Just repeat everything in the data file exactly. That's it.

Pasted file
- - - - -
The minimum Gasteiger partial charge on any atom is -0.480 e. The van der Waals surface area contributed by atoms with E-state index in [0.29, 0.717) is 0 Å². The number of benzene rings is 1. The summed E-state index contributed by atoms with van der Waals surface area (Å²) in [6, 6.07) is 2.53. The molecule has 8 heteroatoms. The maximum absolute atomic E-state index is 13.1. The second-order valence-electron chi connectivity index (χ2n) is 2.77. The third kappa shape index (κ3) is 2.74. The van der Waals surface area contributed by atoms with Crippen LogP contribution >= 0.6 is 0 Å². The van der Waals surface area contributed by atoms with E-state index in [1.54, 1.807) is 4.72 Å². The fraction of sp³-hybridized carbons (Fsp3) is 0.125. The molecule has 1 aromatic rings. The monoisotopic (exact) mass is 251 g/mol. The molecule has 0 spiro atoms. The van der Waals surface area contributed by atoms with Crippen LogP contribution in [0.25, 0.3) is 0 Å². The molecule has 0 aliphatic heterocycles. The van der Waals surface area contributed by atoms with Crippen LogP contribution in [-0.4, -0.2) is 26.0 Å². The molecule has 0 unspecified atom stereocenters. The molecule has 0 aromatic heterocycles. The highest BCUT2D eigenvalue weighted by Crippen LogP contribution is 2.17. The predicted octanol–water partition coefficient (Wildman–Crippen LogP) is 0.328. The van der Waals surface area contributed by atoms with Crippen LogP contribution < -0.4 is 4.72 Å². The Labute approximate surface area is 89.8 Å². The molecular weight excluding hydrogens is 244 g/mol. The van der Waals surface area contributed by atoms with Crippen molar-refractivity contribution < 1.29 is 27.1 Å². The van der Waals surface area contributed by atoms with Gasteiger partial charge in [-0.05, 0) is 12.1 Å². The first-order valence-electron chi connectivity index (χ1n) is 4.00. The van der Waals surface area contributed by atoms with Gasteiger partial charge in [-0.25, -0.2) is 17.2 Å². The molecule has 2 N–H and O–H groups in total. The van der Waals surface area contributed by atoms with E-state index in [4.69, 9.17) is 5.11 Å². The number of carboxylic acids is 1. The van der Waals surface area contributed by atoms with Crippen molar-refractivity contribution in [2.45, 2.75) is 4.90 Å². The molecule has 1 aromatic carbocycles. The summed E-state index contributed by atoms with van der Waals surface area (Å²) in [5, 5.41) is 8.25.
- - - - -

The minimum Gasteiger partial charge on any atom is -0.480 e. The van der Waals surface area contributed by atoms with E-state index in [0.29, 0.717) is 0 Å². The number of benzene rings is 1. The summed E-state index contributed by atoms with van der Waals surface area (Å²) in [6, 6.07) is 2.53. The molecule has 8 heteroatoms. The maximum absolute atomic E-state index is 13.1. The second-order valence-electron chi connectivity index (χ2n) is 2.77. The third kappa shape index (κ3) is 2.74. The van der Waals surface area contributed by atoms with Crippen LogP contribution >= 0.6 is 0 Å². The van der Waals surface area contributed by atoms with E-state index in [1.54, 1.807) is 4.72 Å². The fraction of sp³-hybridized carbons (Fsp3) is 0.125. The molecule has 1 aromatic rings. The monoisotopic (exact) mass is 251 g/mol. The molecule has 0 spiro atoms. The van der Waals surface area contributed by atoms with Crippen LogP contribution in [0.25, 0.3) is 0 Å². The molecule has 0 aliphatic heterocycles. The van der Waals surface area contributed by atoms with Crippen LogP contribution in [-0.4, -0.2) is 26.0 Å². The molecule has 0 unspecified atom stereocenters. The molecule has 0 aromatic heterocycles. The highest BCUT2D eigenvalue weighted by Crippen LogP contribution is 2.17. The predicted octanol–water partition coefficient (Wildman–Crippen LogP) is 0.328. The van der Waals surface area contributed by atoms with Crippen LogP contribution < -0.4 is 4.72 Å². The Labute approximate surface area is 89.8 Å². The molecular weight excluding hydrogens is 244 g/mol. The van der Waals surface area contributed by atoms with Crippen molar-refractivity contribution < 1.29 is 27.1 Å². The van der Waals surface area contributed by atoms with Gasteiger partial charge in [-0.05, 0) is 12.1 Å². The first-order valence-electron chi connectivity index (χ1n) is 4.00. The van der Waals surface area contributed by atoms with Gasteiger partial charge in [-0.25, -0.2) is 17.2 Å². The molecule has 2 N–H and O–H groups in total. The van der Waals surface area contributed by atoms with E-state index in [4.69, 9.17) is 5.11 Å². The number of carboxylic acids is 1. The van der Waals surface area contributed by atoms with Crippen molar-refractivity contribution in [2.45, 2.75) is 4.90 Å². The molecule has 1 aromatic carbocycles. The summed E-state index contributed by atoms with van der Waals surface area (Å²) in [5, 5.41) is 8.25.